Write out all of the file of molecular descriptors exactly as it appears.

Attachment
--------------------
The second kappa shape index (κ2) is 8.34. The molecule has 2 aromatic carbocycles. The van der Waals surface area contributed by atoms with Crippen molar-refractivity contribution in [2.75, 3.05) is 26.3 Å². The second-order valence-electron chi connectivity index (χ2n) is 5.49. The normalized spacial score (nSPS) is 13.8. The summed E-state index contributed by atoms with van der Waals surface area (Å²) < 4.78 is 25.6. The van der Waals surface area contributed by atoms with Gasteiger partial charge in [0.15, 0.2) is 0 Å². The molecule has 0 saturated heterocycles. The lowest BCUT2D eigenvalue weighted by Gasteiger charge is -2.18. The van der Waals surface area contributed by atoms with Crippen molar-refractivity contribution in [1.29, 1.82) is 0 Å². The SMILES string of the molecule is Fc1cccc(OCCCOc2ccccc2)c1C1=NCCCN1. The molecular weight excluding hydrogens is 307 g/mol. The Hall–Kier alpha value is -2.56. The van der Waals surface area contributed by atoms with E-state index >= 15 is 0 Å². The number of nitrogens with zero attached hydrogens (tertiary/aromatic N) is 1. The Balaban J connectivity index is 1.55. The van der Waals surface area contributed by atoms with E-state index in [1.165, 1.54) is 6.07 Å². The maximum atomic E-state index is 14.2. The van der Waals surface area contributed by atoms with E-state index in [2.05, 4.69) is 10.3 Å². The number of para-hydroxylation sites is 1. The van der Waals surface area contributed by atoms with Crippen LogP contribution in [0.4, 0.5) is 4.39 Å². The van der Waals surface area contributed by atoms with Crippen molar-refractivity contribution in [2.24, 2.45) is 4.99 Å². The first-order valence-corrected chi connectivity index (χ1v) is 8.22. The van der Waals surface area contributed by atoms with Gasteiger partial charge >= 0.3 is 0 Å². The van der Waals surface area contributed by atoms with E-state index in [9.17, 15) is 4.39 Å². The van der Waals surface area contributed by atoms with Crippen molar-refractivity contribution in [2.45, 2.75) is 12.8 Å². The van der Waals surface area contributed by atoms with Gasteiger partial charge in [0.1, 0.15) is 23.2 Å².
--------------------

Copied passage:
The second kappa shape index (κ2) is 8.34. The molecule has 2 aromatic carbocycles. The van der Waals surface area contributed by atoms with Crippen molar-refractivity contribution in [2.75, 3.05) is 26.3 Å². The second-order valence-electron chi connectivity index (χ2n) is 5.49. The normalized spacial score (nSPS) is 13.8. The summed E-state index contributed by atoms with van der Waals surface area (Å²) < 4.78 is 25.6. The van der Waals surface area contributed by atoms with Gasteiger partial charge in [0.15, 0.2) is 0 Å². The molecule has 0 saturated heterocycles. The lowest BCUT2D eigenvalue weighted by Gasteiger charge is -2.18. The van der Waals surface area contributed by atoms with Crippen molar-refractivity contribution in [1.29, 1.82) is 0 Å². The SMILES string of the molecule is Fc1cccc(OCCCOc2ccccc2)c1C1=NCCCN1. The molecular weight excluding hydrogens is 307 g/mol. The Hall–Kier alpha value is -2.56. The van der Waals surface area contributed by atoms with E-state index >= 15 is 0 Å². The number of nitrogens with zero attached hydrogens (tertiary/aromatic N) is 1. The Balaban J connectivity index is 1.55. The van der Waals surface area contributed by atoms with E-state index in [1.165, 1.54) is 6.07 Å². The maximum atomic E-state index is 14.2. The van der Waals surface area contributed by atoms with E-state index in [2.05, 4.69) is 10.3 Å². The number of para-hydroxylation sites is 1. The van der Waals surface area contributed by atoms with Crippen LogP contribution in [0.4, 0.5) is 4.39 Å². The van der Waals surface area contributed by atoms with Crippen molar-refractivity contribution in [2.24, 2.45) is 4.99 Å². The first-order valence-corrected chi connectivity index (χ1v) is 8.22. The van der Waals surface area contributed by atoms with Gasteiger partial charge >= 0.3 is 0 Å². The van der Waals surface area contributed by atoms with E-state index in [9.17, 15) is 4.39 Å². The van der Waals surface area contributed by atoms with Crippen molar-refractivity contribution in [2.45, 2.75) is 12.8 Å². The van der Waals surface area contributed by atoms with Gasteiger partial charge in [0.1, 0.15) is 23.2 Å².